There is a lot of talk in the software business these days about changing business models, particularly the trend toward SaaS (Software as a Service).
Will SaaS business models completely dominate the software business?
Many consultants, pundits and other industry figures are proclaiming that SaaS will very soon take over the world; saying if you’re not on the bus soon, you’re going to be out of business. I believe this is a bit overstated, but the strong trend toward the SaaS business model can’t be denied.
My opinion on SaaS adoption: When bandwidth is unlimited and close to free, all IT systems are totally secure, the Internet is as reliable as old AT&T; and every customer in the world decides they want to rent everything and own nothing–then I’ll agree that SaaS is heading toward 100% market share. As I said above there’s a strong trend in this direction, but we’re a long way from complete domination.
Is software product management dead?
I’ve written about SaaS a number of times before and since it has become so very important in the software business I’ll continue to do so frequently. What I want to address today is another opinion some “experts” are also espousing: that the trend toward SaaS means the end of the Product Management function in the software business.
I find this statement to be downright silly.
When following this debate, it’s important to take notice that many of the folks proselytizing these opinions have businesses whose success is based upon these predictions actually coming true. It’s always important to consider conflicts of interest among the debaters.
In one recent webinar I attended the presenters trotted out a SaaS software company that was growing briskly every year with no product managers in the company. What wasn’t said is that it was always possible to find software companies (of the traditional sort) who didn’t have a product management function. Software companies are often founded by programmers, and they haven’t always seen the need for Product Management. There are very successful companies where the developers talk directly to the customers, with no product managers at all. However, the facts are that a very small percentage of companies that do business this way are successful, and its usually based upon special circumstances: the rare developer who understands markets and customers as well as he does coding, markets where the developers themselves are perfect customer proxies, etc.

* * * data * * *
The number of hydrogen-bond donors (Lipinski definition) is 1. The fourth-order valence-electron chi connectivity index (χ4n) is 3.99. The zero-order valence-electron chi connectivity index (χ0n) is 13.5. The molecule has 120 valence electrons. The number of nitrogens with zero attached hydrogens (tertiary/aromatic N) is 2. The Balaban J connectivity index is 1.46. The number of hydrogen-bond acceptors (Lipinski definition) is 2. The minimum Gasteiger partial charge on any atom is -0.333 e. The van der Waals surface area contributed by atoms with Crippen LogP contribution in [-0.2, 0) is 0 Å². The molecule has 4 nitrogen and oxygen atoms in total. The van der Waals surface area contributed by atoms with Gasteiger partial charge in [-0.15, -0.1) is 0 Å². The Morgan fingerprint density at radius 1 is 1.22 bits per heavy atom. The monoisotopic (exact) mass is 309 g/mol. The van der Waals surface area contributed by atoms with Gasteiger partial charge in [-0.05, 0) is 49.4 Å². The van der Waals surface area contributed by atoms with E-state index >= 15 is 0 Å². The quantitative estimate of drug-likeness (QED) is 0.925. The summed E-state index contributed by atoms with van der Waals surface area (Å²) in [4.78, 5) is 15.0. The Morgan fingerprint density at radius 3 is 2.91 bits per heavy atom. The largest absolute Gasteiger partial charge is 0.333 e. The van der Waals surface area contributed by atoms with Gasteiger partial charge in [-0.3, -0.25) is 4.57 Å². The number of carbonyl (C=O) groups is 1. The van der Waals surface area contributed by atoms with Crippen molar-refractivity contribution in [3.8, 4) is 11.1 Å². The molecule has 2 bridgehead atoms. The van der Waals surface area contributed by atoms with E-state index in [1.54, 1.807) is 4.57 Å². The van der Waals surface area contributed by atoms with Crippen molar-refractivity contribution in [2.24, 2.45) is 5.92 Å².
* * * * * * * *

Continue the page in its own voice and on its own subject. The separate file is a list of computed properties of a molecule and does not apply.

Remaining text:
So while software companies without Product Managers have always been out there, it just hasn’t been a broad formula for success. Trotting out one SaaS company successfully doing business this way (incidentally, I saw some big holes in their model long-term) doesn’t impress me all that much.
I’m not defending the status quo–I’ll say it once again, there is a huge move to SaaS in the software biz. Many (and maybe most) software-based businesses will be doing business this way in the near future. However, like most over-hyped trends, this are some pretty big overstatements being thrown around.
SKILLED product management will always be important
The argument being made is that many of the functions Product Managers currently perform are obsolete under the SaaS model. With continuous development more practical using SaaS, there may be fewer (or no) new version introductions. So the old waterfall chart with MRDs being created for the new version may go away along with traditional new product introductions. I’m sure you get the picture. SaaS is a pretty fundamental change to the software business model, so you wouldn’t expect a product manager’s job to be stagnant under such change.